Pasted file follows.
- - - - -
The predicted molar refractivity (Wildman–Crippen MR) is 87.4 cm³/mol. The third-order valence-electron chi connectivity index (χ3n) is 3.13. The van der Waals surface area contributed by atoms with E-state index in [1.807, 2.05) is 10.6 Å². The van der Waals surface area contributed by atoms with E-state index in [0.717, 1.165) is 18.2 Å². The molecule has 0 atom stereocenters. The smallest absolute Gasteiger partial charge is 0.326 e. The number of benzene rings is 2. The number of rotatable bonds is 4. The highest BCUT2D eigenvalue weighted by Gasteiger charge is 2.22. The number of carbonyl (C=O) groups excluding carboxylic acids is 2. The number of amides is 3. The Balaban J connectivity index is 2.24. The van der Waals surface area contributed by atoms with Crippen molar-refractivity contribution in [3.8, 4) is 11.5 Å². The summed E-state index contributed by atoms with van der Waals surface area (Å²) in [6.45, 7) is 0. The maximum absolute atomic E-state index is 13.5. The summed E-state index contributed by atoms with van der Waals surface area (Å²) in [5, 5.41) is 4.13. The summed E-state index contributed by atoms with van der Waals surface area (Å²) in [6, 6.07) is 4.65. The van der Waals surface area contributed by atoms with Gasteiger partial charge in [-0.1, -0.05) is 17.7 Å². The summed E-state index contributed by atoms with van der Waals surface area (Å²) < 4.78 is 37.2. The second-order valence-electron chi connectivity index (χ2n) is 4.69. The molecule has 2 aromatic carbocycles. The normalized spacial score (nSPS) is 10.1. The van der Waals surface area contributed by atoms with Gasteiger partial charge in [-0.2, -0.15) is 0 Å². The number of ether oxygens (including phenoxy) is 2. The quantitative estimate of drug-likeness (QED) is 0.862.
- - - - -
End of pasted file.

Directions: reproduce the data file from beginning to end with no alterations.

The predicted molar refractivity (Wildman–Crippen MR) is 87.4 cm³/mol. The third-order valence-electron chi connectivity index (χ3n) is 3.13. The van der Waals surface area contributed by atoms with E-state index in [1.807, 2.05) is 10.6 Å². The van der Waals surface area contributed by atoms with E-state index in [0.717, 1.165) is 18.2 Å². The molecule has 0 atom stereocenters. The smallest absolute Gasteiger partial charge is 0.326 e. The number of benzene rings is 2. The number of rotatable bonds is 4. The highest BCUT2D eigenvalue weighted by Gasteiger charge is 2.22. The number of carbonyl (C=O) groups excluding carboxylic acids is 2. The number of amides is 3. The Balaban J connectivity index is 2.24. The van der Waals surface area contributed by atoms with Crippen molar-refractivity contribution in [3.8, 4) is 11.5 Å². The summed E-state index contributed by atoms with van der Waals surface area (Å²) in [6.45, 7) is 0. The maximum absolute atomic E-state index is 13.5. The summed E-state index contributed by atoms with van der Waals surface area (Å²) in [5, 5.41) is 4.13. The summed E-state index contributed by atoms with van der Waals surface area (Å²) in [6, 6.07) is 4.65. The van der Waals surface area contributed by atoms with Gasteiger partial charge in [-0.1, -0.05) is 17.7 Å². The summed E-state index contributed by atoms with van der Waals surface area (Å²) < 4.78 is 37.2. The second-order valence-electron chi connectivity index (χ2n) is 4.69. The molecule has 2 aromatic carbocycles. The normalized spacial score (nSPS) is 10.1. The van der Waals surface area contributed by atoms with Gasteiger partial charge in [-0.2, -0.15) is 0 Å². The number of ether oxygens (including phenoxy) is 2. The quantitative estimate of drug-likeness (QED) is 0.862.